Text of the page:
We could do a one-time conversion on upgrade, but would take some time and users may think the browser froze on startup, killing the process in the middle of the vacuum.
Bug 634374 covers the page size conversion problem, the idea was to add this task on upgrade, so at least there was a progress bar, but since the plan is to make updates silent and applied in background, that's not feasible.
We need a system service that can do maintenance when the browser is closed, bug 481815 is implementing an upgrade service for Windows, but may be problematic to add SQLite support to it.
(In reply to Marco Bonardo [:mak] from comment #9)
> So, after some magic calc sheet, I figured out the greatest offenders
> (bytes):
> 
> Request | count | total    | round    | slop
> 4232	| 2445	| 10347240 | 20029440 | 9682200
> 32904	| 516	| 16978464 | 19021824 | 2043360
> 560	| 593	| 332080   | 607232   |	275152
> 1612	| 586	| 944632   | 1200128  |	255496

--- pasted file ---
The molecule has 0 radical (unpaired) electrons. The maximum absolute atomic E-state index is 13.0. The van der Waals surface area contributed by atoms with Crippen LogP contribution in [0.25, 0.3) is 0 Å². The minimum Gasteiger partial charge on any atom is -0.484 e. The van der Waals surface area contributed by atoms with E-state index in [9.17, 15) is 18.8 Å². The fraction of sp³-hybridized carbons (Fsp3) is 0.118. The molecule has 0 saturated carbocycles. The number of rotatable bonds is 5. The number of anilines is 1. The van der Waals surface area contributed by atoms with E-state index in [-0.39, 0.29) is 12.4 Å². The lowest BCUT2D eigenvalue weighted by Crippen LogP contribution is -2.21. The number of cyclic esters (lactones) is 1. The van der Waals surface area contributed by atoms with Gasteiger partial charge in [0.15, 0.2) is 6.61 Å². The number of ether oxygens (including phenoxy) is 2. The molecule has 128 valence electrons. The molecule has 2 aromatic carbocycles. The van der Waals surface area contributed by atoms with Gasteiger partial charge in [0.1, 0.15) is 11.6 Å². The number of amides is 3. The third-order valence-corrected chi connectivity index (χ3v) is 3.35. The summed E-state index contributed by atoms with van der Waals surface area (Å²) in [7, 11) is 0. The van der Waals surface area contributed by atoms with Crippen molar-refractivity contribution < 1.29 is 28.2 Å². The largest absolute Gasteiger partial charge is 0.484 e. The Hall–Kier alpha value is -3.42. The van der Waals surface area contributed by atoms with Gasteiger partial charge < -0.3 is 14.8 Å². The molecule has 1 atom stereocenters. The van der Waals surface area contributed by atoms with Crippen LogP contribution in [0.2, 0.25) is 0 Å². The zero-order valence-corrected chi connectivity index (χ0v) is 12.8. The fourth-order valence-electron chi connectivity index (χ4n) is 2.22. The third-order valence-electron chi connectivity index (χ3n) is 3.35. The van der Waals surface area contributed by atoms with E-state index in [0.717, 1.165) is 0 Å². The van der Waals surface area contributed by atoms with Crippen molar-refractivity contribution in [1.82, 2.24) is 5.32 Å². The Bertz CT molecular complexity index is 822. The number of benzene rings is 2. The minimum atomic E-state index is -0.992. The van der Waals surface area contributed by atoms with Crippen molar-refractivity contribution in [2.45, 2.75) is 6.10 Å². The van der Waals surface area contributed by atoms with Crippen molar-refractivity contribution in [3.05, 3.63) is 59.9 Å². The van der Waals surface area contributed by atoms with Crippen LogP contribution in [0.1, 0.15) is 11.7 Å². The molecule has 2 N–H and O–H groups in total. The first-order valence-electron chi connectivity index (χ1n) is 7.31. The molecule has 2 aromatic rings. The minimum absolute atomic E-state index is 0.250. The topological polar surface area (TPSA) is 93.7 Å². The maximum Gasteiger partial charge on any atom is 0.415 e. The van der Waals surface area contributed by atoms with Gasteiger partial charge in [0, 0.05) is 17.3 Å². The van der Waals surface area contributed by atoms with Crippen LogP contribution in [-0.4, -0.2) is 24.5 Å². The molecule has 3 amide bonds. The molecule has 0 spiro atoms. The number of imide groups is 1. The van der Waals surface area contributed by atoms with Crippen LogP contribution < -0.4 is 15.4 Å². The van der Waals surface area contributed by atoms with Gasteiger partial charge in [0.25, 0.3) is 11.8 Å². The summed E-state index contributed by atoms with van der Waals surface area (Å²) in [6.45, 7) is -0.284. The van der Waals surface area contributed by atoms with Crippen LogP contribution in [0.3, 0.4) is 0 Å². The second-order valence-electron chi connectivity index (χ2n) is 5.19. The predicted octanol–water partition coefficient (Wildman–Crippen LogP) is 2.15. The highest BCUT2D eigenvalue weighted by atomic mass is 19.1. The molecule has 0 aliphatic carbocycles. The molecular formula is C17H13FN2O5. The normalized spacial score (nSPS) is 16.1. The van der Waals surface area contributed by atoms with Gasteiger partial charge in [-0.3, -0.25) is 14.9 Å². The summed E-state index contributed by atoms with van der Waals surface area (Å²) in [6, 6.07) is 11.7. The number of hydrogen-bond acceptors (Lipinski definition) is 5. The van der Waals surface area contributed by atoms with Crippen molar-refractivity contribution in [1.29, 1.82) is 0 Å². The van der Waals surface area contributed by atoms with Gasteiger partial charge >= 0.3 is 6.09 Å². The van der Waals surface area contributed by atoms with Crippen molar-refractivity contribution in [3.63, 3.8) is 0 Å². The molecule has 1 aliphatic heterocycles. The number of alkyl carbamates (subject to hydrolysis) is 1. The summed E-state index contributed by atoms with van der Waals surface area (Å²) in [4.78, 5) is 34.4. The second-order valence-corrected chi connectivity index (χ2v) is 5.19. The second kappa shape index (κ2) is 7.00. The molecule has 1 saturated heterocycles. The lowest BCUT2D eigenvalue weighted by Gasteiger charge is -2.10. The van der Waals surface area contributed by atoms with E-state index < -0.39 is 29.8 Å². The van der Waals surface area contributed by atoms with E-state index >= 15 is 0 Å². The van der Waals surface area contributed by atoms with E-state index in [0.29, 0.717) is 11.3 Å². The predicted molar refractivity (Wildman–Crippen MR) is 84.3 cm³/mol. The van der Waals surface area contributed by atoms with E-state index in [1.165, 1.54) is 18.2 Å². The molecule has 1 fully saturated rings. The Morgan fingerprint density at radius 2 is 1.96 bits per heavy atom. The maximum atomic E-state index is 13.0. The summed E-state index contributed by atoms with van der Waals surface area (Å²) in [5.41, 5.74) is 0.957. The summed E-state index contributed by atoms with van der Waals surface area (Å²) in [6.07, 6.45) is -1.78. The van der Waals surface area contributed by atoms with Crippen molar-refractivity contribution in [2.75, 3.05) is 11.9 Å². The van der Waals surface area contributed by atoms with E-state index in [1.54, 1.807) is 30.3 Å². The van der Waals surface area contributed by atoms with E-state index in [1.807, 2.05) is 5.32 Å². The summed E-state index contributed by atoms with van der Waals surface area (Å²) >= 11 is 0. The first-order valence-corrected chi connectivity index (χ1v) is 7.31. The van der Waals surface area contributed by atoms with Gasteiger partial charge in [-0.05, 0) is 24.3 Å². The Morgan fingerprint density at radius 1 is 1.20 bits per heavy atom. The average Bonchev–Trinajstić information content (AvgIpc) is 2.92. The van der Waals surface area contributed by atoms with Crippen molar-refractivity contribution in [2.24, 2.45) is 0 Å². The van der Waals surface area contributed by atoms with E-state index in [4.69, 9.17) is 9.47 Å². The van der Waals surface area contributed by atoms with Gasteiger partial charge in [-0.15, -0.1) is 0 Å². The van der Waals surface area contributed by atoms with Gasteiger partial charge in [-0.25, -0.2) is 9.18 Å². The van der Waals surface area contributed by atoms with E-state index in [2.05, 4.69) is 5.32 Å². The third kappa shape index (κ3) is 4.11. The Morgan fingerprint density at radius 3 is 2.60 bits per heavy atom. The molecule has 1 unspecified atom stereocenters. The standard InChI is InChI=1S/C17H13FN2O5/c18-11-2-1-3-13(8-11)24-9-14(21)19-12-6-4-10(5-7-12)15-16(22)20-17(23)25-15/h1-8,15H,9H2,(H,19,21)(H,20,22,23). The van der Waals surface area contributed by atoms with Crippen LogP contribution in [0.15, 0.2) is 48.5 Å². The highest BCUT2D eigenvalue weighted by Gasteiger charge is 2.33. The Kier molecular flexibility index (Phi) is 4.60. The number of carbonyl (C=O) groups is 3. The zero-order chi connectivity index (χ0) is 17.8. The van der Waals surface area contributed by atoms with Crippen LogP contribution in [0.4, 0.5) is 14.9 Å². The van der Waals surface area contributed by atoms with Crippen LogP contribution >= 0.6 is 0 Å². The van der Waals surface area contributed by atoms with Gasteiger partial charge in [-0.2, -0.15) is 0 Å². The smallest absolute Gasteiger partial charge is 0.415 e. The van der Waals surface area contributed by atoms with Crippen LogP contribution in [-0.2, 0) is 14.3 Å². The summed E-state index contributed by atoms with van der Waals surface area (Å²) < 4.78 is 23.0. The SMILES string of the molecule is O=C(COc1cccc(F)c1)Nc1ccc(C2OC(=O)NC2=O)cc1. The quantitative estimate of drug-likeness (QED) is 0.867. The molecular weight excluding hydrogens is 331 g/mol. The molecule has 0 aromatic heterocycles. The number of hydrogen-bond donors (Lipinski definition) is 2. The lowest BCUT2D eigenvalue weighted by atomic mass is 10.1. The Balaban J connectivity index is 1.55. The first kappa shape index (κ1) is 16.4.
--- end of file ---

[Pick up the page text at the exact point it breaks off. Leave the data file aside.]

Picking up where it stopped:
> 
> The first one is likely due to my page size, that is 4096, that becomes 4232
> with the added header, and is then rounded to 8192.  So I'd need about 10MB,
> but with the slop it's 20MB.

Oh, that's absolutely the problem.  With a 32KB page size it gets rounded up to 36KB.  So changing to 4KB pages is a no-go without some other change to avoid the slop.
(Reporter)

Comment 12

7 years ago
(In reply to Nicholas Nethercote [:njn] from comment #11)
> Oh, that's absolutely the problem.  With a 32KB page size it gets rounded up
> to 36KB.  So changing to 4KB pages is a no-go without some other change to
> avoid the slop.

I don't get your last phrase, we don't want to change to 4KB pages, we would like to STOP having 4KB pages and convert all DBs to 32KB pages... Btw the main issue is that changing the page_size is really hard while the browser is running.
Marco clarified for me on IRC.  I thought he had a patch that reduced the 32KB page size down to 4KB, but that's not right.  Turns out lots of existing users have 1KB or 4KB pages (because that's what we used to use).

Anyway, this is covered by bug 699708.
Status: NEW → RESOLVED
Last Resolved: 7 years ago
Resolution: --- → DUPLICATE
Duplicate of bug: 699708